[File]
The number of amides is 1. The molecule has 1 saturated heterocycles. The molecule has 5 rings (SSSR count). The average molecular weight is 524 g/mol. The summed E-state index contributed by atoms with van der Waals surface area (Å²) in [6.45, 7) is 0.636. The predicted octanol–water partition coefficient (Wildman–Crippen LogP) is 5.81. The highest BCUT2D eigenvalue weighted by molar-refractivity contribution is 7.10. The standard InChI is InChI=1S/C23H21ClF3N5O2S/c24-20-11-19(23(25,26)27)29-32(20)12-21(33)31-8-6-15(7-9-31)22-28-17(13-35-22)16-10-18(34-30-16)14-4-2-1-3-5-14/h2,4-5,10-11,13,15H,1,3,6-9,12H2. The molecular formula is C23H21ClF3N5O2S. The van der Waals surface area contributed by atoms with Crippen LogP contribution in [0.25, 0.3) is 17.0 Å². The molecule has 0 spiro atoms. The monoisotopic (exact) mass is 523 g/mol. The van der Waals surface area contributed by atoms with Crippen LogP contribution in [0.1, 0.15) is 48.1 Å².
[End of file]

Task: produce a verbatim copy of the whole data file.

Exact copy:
The number of amides is 1. The molecule has 1 saturated heterocycles. The molecule has 5 rings (SSSR count). The average molecular weight is 524 g/mol. The summed E-state index contributed by atoms with van der Waals surface area (Å²) in [6.45, 7) is 0.636. The predicted octanol–water partition coefficient (Wildman–Crippen LogP) is 5.81. The highest BCUT2D eigenvalue weighted by molar-refractivity contribution is 7.10. The standard InChI is InChI=1S/C23H21ClF3N5O2S/c24-20-11-19(23(25,26)27)29-32(20)12-21(33)31-8-6-15(7-9-31)22-28-17(13-35-22)16-10-18(34-30-16)14-4-2-1-3-5-14/h2,4-5,10-11,13,15H,1,3,6-9,12H2. The molecular formula is C23H21ClF3N5O2S. The van der Waals surface area contributed by atoms with Crippen LogP contribution in [0.25, 0.3) is 17.0 Å². The molecule has 0 spiro atoms. The monoisotopic (exact) mass is 523 g/mol. The van der Waals surface area contributed by atoms with Crippen LogP contribution in [0.1, 0.15) is 48.1 Å².